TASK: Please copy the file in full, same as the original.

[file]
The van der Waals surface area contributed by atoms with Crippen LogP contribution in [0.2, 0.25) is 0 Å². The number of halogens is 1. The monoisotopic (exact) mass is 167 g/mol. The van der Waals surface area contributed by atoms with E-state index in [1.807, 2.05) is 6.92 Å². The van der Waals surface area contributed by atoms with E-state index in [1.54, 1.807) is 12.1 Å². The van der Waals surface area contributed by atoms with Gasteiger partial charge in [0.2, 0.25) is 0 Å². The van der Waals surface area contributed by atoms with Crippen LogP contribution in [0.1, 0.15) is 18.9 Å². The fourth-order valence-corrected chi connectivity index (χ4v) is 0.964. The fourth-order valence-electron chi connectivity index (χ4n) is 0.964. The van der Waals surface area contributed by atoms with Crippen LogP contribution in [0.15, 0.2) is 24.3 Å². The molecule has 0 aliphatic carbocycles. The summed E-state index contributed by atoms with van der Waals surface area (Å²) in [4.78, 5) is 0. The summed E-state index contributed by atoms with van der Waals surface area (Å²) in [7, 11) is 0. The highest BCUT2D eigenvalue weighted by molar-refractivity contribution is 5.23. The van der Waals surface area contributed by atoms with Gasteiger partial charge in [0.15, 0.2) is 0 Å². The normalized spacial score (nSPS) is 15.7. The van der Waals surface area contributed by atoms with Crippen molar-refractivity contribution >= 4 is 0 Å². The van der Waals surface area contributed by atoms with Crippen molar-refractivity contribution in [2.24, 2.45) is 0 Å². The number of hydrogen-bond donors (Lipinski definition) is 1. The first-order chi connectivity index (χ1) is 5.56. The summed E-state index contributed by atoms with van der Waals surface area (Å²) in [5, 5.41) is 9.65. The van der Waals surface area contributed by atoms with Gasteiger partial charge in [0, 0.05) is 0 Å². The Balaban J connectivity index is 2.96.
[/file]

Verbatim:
The van der Waals surface area contributed by atoms with Crippen LogP contribution in [0.2, 0.25) is 0 Å². The number of halogens is 1. The monoisotopic (exact) mass is 167 g/mol. The van der Waals surface area contributed by atoms with E-state index in [1.807, 2.05) is 6.92 Å². The van der Waals surface area contributed by atoms with E-state index in [1.54, 1.807) is 12.1 Å². The van der Waals surface area contributed by atoms with Gasteiger partial charge in [0.2, 0.25) is 0 Å². The van der Waals surface area contributed by atoms with Crippen LogP contribution in [0.1, 0.15) is 18.9 Å². The fourth-order valence-corrected chi connectivity index (χ4v) is 0.964. The fourth-order valence-electron chi connectivity index (χ4n) is 0.964. The van der Waals surface area contributed by atoms with Crippen LogP contribution in [0.15, 0.2) is 24.3 Å². The molecule has 0 aliphatic carbocycles. The summed E-state index contributed by atoms with van der Waals surface area (Å²) in [4.78, 5) is 0. The summed E-state index contributed by atoms with van der Waals surface area (Å²) in [7, 11) is 0. The highest BCUT2D eigenvalue weighted by molar-refractivity contribution is 5.23. The van der Waals surface area contributed by atoms with Gasteiger partial charge in [0.15, 0.2) is 0 Å². The normalized spacial score (nSPS) is 15.7. The van der Waals surface area contributed by atoms with Crippen molar-refractivity contribution >= 4 is 0 Å². The van der Waals surface area contributed by atoms with Crippen molar-refractivity contribution in [2.24, 2.45) is 0 Å². The number of hydrogen-bond donors (Lipinski definition) is 1. The first-order chi connectivity index (χ1) is 5.56. The summed E-state index contributed by atoms with van der Waals surface area (Å²) in [5, 5.41) is 9.65. The van der Waals surface area contributed by atoms with Gasteiger partial charge in [0, 0.05) is 0 Å². The Balaban J connectivity index is 2.96.